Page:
In 2007 the government raised the status of the Technology Strategy Board (TSB) to become, in effect, a research council for industry. This was motivated by a concern that the seven research councils, with their emphasis on academic excellence, were giving insufficient attention to innovation through the application of research findings. The TSB has set up its headquarters next door to the Swindon offices of the research councils. In 2014 the TSB started calling itself Innovate UK, and in 2018 Innovate UK, the research councils and Research England were formally united into UK Research and Innovation (UKRI).
Government funding of science in the United Kingdom began in 1675 when the Royal Observatory was established in Greenwich. This trend continued in the 19th century with the creation of the British Geological Survey in 1832, and the allocation of funds in 1850 to the Royal Society to award individual grants.
By the First World War in 1915, claims about the poor state of British manufacturing compared to Germany's led to the Department of Scientific and Industrial Research (DSIR). It was a part of government, staffed by civil servants who distributed grants, operated laboratories, and made policy. Examples included the Radio Research Station, established in Ditton Park in 1924, which later became the Appleton Laboratory.
In 1918 Richard Haldane produced a report on the machinery of government that recommended that government departments undertake more research before making policy and that they should oversee that specific, policy-minded research, while more general research should be governed by autonomous councils free from political pressure. Lord Hailsham dubbed this separation of duties as "the Haldane principle" in 1964 when he was Minister of Science; it has remained a guiding principle ever since.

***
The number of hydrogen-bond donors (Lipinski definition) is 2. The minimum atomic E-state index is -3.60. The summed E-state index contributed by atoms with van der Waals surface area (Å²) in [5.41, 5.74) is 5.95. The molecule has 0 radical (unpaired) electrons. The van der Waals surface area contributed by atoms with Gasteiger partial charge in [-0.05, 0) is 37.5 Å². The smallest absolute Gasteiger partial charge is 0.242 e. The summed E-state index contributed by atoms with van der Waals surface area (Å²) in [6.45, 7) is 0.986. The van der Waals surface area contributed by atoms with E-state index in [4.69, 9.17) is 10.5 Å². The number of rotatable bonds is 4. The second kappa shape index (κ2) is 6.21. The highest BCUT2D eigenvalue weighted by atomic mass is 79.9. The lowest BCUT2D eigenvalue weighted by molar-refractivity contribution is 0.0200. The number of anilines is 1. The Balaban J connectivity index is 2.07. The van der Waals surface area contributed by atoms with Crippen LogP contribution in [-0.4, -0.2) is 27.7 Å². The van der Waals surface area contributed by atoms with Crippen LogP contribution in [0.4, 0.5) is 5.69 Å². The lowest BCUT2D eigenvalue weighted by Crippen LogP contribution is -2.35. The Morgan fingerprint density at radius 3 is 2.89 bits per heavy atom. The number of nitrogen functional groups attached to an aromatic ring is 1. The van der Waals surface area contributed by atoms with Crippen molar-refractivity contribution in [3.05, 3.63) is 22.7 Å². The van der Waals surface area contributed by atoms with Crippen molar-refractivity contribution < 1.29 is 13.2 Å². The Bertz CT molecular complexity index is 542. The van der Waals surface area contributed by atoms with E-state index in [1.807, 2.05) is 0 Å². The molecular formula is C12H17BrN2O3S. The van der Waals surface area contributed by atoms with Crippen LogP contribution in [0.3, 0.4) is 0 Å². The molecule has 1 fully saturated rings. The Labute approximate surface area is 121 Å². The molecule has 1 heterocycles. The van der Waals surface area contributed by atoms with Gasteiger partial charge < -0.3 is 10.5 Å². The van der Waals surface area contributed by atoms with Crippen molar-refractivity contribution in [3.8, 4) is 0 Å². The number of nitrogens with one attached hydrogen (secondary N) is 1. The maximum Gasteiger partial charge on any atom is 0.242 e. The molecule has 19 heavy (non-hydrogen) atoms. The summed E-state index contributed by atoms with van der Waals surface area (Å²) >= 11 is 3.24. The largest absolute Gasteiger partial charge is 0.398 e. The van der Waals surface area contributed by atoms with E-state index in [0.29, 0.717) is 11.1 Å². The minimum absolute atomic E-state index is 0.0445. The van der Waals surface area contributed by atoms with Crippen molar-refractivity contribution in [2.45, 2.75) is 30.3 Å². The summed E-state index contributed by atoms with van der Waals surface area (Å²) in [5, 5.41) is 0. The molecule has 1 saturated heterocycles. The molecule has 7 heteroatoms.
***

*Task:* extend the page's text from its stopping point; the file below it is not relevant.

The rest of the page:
Following the Haldane Report's recommendations, a Medical Research Council (MRC) was created in 1920 from a previous body called the Medical Research Committee that had been established in 1913 to distribute funds collected under the National Insurance Act 1911. In contrast to DSIR, the MRC was not a government department, its staff were not civil servants, and it concentrated its resources in a small number of central laboratories and a large number of research units associated with universities and hospitals.
In 1931 the Agricultural Research Council was established by incorporating twelve major agricultural research institutes that had been created in England and Wales in 1914.
In 1949 Nature Conservancy was established as a research council in all but name. The National Research Development Corporation (NRDC) was also created to provide financial assistance for the development of inventions.
In 1957 the National Institute for Research in Nuclear Science (NIRNS) was formed to operate the Rutherford High Energy Laboratory, and in 1962 the Daresbury Laboratory.
By 1964 there were 14,150 science and engineering graduates in the UK, up from 7,688 in 1955, and annual civil and military research expenditure had risen from £0.6 million in 1913 to £10 million in 1939 to £76 million in 1964. To respond to this growth, in 1963 Sir Burke Trend chaired the Committee of Enquiry into the Organisation of Civil Science. One major recommendation was that the unwieldy Department of Scientific and Industrial Research (DSIR) should be divided into a Science Research Council, a Natural Resources Research Council (NRDC), and an Industrial Research and Development Authority (IRDA) to address scientific research and industrial innovation, respectively, with the NRDC to be transferred to the Minister of Science's portfolio in order to ensure a smooth transition through the linear model of innovation.